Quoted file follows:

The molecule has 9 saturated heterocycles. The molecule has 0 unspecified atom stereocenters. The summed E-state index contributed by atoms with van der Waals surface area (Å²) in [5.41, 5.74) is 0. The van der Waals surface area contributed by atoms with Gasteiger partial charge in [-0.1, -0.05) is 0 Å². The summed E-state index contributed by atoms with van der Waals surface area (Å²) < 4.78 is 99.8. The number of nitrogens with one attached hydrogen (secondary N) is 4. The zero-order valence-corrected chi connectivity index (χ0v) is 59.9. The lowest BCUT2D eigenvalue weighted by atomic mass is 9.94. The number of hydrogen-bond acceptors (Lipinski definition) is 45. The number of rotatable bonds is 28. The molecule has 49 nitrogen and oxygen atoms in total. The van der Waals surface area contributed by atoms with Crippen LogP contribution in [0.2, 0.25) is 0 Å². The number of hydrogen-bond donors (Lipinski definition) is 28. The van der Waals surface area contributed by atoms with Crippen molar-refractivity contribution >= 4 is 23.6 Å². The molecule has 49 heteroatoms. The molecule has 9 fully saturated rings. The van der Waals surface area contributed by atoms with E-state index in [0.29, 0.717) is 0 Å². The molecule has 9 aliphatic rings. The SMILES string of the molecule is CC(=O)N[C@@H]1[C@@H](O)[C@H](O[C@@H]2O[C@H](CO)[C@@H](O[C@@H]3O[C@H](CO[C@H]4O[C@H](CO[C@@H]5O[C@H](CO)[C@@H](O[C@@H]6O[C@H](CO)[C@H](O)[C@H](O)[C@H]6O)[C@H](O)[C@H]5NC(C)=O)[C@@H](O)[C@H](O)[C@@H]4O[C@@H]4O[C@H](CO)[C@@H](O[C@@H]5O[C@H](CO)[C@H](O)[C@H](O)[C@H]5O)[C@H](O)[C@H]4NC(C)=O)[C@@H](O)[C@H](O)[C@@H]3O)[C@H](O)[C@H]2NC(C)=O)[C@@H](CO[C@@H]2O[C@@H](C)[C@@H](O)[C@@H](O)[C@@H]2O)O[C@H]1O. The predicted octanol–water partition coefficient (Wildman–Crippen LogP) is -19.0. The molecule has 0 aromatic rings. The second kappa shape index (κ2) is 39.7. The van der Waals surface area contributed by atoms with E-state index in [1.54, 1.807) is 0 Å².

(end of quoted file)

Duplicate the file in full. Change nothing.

The molecule has 9 saturated heterocycles. The molecule has 0 unspecified atom stereocenters. The summed E-state index contributed by atoms with van der Waals surface area (Å²) in [5.41, 5.74) is 0. The van der Waals surface area contributed by atoms with Gasteiger partial charge in [-0.1, -0.05) is 0 Å². The summed E-state index contributed by atoms with van der Waals surface area (Å²) < 4.78 is 99.8. The number of nitrogens with one attached hydrogen (secondary N) is 4. The zero-order valence-corrected chi connectivity index (χ0v) is 59.9. The lowest BCUT2D eigenvalue weighted by atomic mass is 9.94. The number of hydrogen-bond acceptors (Lipinski definition) is 45. The number of rotatable bonds is 28. The molecule has 49 nitrogen and oxygen atoms in total. The van der Waals surface area contributed by atoms with Crippen LogP contribution in [0.2, 0.25) is 0 Å². The number of hydrogen-bond donors (Lipinski definition) is 28. The van der Waals surface area contributed by atoms with Crippen molar-refractivity contribution >= 4 is 23.6 Å². The molecule has 49 heteroatoms. The molecule has 9 fully saturated rings. The van der Waals surface area contributed by atoms with E-state index in [0.29, 0.717) is 0 Å². The molecule has 9 aliphatic rings. The SMILES string of the molecule is CC(=O)N[C@@H]1[C@@H](O)[C@H](O[C@@H]2O[C@H](CO)[C@@H](O[C@@H]3O[C@H](CO[C@H]4O[C@H](CO[C@@H]5O[C@H](CO)[C@@H](O[C@@H]6O[C@H](CO)[C@H](O)[C@H](O)[C@H]6O)[C@H](O)[C@H]5NC(C)=O)[C@@H](O)[C@H](O)[C@@H]4O[C@@H]4O[C@H](CO)[C@@H](O[C@@H]5O[C@H](CO)[C@H](O)[C@H](O)[C@H]5O)[C@H](O)[C@H]4NC(C)=O)[C@@H](O)[C@H](O)[C@@H]3O)[C@H](O)[C@H]2NC(C)=O)[C@@H](CO[C@@H]2O[C@@H](C)[C@@H](O)[C@@H](O)[C@@H]2O)O[C@H]1O. The predicted octanol–water partition coefficient (Wildman–Crippen LogP) is -19.0. The molecule has 0 aromatic rings. The second kappa shape index (κ2) is 39.7. The van der Waals surface area contributed by atoms with E-state index in [1.54, 1.807) is 0 Å².